Unused prescriptions must be disposed of carefully to prevent pets, kids, and other people from ingesting them. You should not, however, dispose of this medication in the toilet. Instead, utilising a medicine take-back programme is the easiest approach to get rid of your medication. To find out about take-back programmes in your area, speak with your pharmacist or the garbage/recycling department in your city. If you do not have access to a take-back programme, see the FDA’s Safe Disposal of Medicines website at http://goo.gl/c4Rm4p for additional information.
In case of emergency/overdose
Give the victim a full glass of milk in the event of an overdose, and then phone 1-800-222-1222 for the poison control centre in your area. Call local emergency services at 911 if the person is unresponsive or has collapsed. Allowing the victim to lie down or attempting to induce vomiting are both unacceptable.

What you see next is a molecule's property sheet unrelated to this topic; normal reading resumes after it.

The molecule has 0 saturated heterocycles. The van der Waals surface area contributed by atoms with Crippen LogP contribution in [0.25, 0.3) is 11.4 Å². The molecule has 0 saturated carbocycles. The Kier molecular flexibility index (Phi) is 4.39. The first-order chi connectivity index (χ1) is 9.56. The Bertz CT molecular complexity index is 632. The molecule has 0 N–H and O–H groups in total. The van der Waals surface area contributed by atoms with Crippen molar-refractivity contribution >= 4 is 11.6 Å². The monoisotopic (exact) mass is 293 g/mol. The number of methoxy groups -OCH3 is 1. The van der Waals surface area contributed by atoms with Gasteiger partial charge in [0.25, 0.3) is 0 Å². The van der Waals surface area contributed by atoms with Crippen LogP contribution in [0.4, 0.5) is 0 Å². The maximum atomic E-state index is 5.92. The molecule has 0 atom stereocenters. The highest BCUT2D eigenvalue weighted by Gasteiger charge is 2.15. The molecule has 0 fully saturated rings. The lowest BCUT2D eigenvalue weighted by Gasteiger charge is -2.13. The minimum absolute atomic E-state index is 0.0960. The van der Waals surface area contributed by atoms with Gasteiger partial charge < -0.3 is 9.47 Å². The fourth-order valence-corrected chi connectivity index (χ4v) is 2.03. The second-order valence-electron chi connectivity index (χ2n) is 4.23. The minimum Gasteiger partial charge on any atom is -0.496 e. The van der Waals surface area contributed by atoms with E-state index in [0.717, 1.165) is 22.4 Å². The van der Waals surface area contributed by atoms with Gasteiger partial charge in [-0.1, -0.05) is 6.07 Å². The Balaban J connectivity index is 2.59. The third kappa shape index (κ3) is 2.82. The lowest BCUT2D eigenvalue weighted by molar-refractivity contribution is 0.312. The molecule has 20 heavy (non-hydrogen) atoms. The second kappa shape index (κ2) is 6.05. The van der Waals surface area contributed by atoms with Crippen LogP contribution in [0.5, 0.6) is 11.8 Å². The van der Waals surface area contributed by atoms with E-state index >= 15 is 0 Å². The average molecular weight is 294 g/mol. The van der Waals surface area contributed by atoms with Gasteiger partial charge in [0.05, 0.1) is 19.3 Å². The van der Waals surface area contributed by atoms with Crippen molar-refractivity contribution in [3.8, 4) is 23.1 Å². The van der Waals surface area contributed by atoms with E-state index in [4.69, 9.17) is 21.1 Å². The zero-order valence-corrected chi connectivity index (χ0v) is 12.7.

Overdose signs could include the following:
- Abdominal pain
- Vomit that is bloody or resembles coffee grounds
- Swallowing problems or swallowing pain
- Stools that are red or dark and tarry
What other information should I know?
Keep all of your appointments with your physician and the lab. To monitor how your body is responding to alendronate, your doctor may request specific lab tests.
No one else should take your medication. Any queries you may have regarding medication refills should be directed to your pharmacist.
You should keep a written record of every medication you take, including any over-the-counter (OTC) items, prescription drugs, and dietary supplements like vitamins and minerals. This list should be brought with you whenever you see a doctor or are admitted to the hospital. You should always have this information with you in case of emergencies.